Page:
However, peas contain about 25% protein, a factor that must be considered when judging the meat content of this cat food.

The seventh ingredient is chicken fat.  Chicken fat is obtained from rendering chicken, a process similar to making soup in which the fat itself is skimmed from the surface of the liquid.

Chicken fat is high in linoleic acid, an omega-6 fatty acid essential for life.  Although it doesn’t sound very appetizing, chicken fat is actually a quality ingredient.

The eighth ingredient is natural flavors.  Natural flavors doesn’t give us much information about the particular ingredients included in this cat food for flavoring purposes. 

We’re pleased that the flavorings used are natural, but more details are required to give any further information about these natural flavoring ingredients.  Flavorings are used to make the foods more appealing and tasty for our cats.

From here the list goes on to include a number of other items. But to be realistic, ingredients located this far down the list (other than nutritional supplements) are not likely to affect the overall rating of the product.

However, this recipe contains sodium selenite, a controversial form of the mineral selenium.  Sodium selenite appears to be nutritionally inferior to the more natural source of selenium found in selenium yeast.

In addition, this recipe includes dried tomato pomace.  Tomato pomace is also a controversial ingredient, a by-product remaining after processing tomatoes into juice, soup and ketchup.

Many praise tomato pomace for its high fiber and nutrient content, while others scorn it as an inexpensive pet food filler.

Just the same, there’s probably not enough tomato pomace here to make much of a difference.

This food also contains chelated minerals that have been chemically attached to protein. This makes them easier to absorb. Chelated minerals are usually found in better cat foods.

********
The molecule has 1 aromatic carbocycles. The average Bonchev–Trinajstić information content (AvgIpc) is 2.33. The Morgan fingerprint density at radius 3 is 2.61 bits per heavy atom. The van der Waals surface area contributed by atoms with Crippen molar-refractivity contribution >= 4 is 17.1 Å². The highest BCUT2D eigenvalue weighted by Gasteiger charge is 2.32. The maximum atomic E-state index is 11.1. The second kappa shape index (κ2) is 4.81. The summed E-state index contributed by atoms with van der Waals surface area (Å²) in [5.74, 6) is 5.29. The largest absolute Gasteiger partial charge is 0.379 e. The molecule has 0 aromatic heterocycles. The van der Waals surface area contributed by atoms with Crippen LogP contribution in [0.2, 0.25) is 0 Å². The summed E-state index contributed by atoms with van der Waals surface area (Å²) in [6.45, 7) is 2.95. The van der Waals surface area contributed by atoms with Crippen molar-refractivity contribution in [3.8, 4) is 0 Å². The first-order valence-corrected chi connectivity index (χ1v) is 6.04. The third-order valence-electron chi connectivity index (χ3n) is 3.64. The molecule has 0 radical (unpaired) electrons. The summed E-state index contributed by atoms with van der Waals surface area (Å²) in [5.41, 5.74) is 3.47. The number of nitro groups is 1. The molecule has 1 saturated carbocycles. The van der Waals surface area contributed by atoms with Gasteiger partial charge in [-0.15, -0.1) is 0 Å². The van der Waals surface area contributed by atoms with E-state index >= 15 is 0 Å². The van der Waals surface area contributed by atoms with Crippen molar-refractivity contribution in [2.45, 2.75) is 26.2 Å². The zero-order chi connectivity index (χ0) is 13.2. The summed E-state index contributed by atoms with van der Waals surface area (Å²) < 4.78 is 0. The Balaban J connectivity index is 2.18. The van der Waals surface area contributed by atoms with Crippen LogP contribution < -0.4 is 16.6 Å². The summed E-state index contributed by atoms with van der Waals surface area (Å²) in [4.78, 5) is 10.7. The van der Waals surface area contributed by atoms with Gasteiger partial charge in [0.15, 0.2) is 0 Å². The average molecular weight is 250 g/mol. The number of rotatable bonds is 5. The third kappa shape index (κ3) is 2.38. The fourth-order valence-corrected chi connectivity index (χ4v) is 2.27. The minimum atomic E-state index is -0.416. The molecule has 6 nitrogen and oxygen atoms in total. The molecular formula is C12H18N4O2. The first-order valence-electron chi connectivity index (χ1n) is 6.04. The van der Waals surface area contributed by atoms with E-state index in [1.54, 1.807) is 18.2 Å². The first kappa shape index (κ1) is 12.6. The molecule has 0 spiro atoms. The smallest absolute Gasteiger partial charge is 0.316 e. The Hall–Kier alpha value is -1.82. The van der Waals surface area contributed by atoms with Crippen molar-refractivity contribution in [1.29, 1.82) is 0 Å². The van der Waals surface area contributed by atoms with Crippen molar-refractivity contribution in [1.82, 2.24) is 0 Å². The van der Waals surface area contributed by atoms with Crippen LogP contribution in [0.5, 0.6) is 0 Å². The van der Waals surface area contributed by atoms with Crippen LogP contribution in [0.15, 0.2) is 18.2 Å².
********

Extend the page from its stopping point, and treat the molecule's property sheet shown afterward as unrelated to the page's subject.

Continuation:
The company appears to have applied friendly bacteria to the surface of the kibble after cooking. These special probiotics are used to enhance a cat’s digestive and immune functions.

This food also contains Taurine which is an essential amino acid for cats associated with the healthy function of heart muscle and eye sight, and is crucial for maintaining good health in cats. 

We view the presence of Taurine in this recipe as a positive addition.

Recipe star rating 3.5

Nutrient Analysis

Based on its ingredients alone, All Life Stage Cat Food Grain Free recipe looks like an average dry product.

The dashboard displays a dry matter protein reading of 42.2%, a fat level of 21.1% and an estimated carbohydrate level of 28.7%.

As a group, the brand features an near-average protein content of 39.4% and an above fat level of 22.2%. Together these figures suggest a carbohydrate content of 30.3% for the overall product line, alongside a fat to protein ratio of 57%.

This means this Life’s Abundance Dry range contains near-average protein, near-average carbohydrate and higher than average fat, when compared to typical dry cat food.

Final Word

Life’s Abundance dry recipes contain named meat and fish proteins such as chicken meal and whitefish meal which are concentrated sources of protein.  This food has antioxidants, omega-3 fatty acids, prebiotics, and probiotics so offer a good diet option.

Has Life's Abundance cat food been recalled in the past?

No.  Life’s Abundance cat food has not been recalled.

You can view a complete list of all cat food recalls since 2021 here.

To stay on top of any cat food product recalls, sign up for our free email alerts, here.

About

The company was started in 1998 as Trilogy International.  The company changed its name to Life’s Abundance in 2010.   As of 2012, Life’s Abundance moved into new headquarters in Jupiter, Florida.

Life’s Abundance appears to use another company (or companies) to make their pet foods (called “co-packing”).  According to information from 2019, their dry foods were manufactured at that time by Ohio Pet Foods, located in Ohio, and their sister company, Southern Tier, located in New York.

Sources